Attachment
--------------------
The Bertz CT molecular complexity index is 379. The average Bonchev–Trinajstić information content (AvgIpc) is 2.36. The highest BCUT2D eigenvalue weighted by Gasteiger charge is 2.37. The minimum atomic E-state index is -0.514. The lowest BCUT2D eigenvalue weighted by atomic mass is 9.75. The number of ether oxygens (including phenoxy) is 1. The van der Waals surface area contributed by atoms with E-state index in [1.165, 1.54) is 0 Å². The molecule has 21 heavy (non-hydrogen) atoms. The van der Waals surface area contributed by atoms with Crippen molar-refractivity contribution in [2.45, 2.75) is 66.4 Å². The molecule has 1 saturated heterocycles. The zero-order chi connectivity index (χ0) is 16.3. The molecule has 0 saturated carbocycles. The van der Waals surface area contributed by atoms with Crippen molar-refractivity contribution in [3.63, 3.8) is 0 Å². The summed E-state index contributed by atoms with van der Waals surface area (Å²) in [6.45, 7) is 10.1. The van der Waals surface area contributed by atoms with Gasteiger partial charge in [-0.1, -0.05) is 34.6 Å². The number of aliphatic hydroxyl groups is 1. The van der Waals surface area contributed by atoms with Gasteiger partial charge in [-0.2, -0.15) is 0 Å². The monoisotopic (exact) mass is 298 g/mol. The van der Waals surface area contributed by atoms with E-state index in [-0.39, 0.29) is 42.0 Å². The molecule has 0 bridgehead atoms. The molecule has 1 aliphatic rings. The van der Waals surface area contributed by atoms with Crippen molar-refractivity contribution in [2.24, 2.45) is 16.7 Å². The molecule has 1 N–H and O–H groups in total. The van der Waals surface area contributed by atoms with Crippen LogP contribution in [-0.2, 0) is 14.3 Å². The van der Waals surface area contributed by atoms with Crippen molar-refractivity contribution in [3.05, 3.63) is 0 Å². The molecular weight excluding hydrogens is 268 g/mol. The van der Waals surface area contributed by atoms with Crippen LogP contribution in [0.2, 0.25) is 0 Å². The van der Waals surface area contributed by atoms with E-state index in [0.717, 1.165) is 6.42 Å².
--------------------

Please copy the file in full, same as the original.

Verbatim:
The Bertz CT molecular complexity index is 379. The average Bonchev–Trinajstić information content (AvgIpc) is 2.36. The highest BCUT2D eigenvalue weighted by Gasteiger charge is 2.37. The minimum atomic E-state index is -0.514. The lowest BCUT2D eigenvalue weighted by atomic mass is 9.75. The number of ether oxygens (including phenoxy) is 1. The van der Waals surface area contributed by atoms with E-state index in [1.165, 1.54) is 0 Å². The molecule has 21 heavy (non-hydrogen) atoms. The van der Waals surface area contributed by atoms with Crippen molar-refractivity contribution in [2.45, 2.75) is 66.4 Å². The molecule has 1 saturated heterocycles. The zero-order chi connectivity index (χ0) is 16.3. The molecule has 0 saturated carbocycles. The van der Waals surface area contributed by atoms with Crippen molar-refractivity contribution in [3.63, 3.8) is 0 Å². The summed E-state index contributed by atoms with van der Waals surface area (Å²) in [6.45, 7) is 10.1. The van der Waals surface area contributed by atoms with Gasteiger partial charge in [-0.1, -0.05) is 34.6 Å². The number of aliphatic hydroxyl groups is 1. The van der Waals surface area contributed by atoms with Gasteiger partial charge in [-0.2, -0.15) is 0 Å². The monoisotopic (exact) mass is 298 g/mol. The van der Waals surface area contributed by atoms with E-state index in [-0.39, 0.29) is 42.0 Å². The molecule has 0 bridgehead atoms. The molecule has 1 aliphatic rings. The van der Waals surface area contributed by atoms with Crippen molar-refractivity contribution in [2.24, 2.45) is 16.7 Å². The molecule has 1 N–H and O–H groups in total. The van der Waals surface area contributed by atoms with Crippen LogP contribution in [-0.2, 0) is 14.3 Å². The van der Waals surface area contributed by atoms with Crippen molar-refractivity contribution in [3.05, 3.63) is 0 Å². The molecular weight excluding hydrogens is 268 g/mol. The van der Waals surface area contributed by atoms with Crippen LogP contribution in [0.2, 0.25) is 0 Å². The van der Waals surface area contributed by atoms with E-state index in [0.717, 1.165) is 6.42 Å².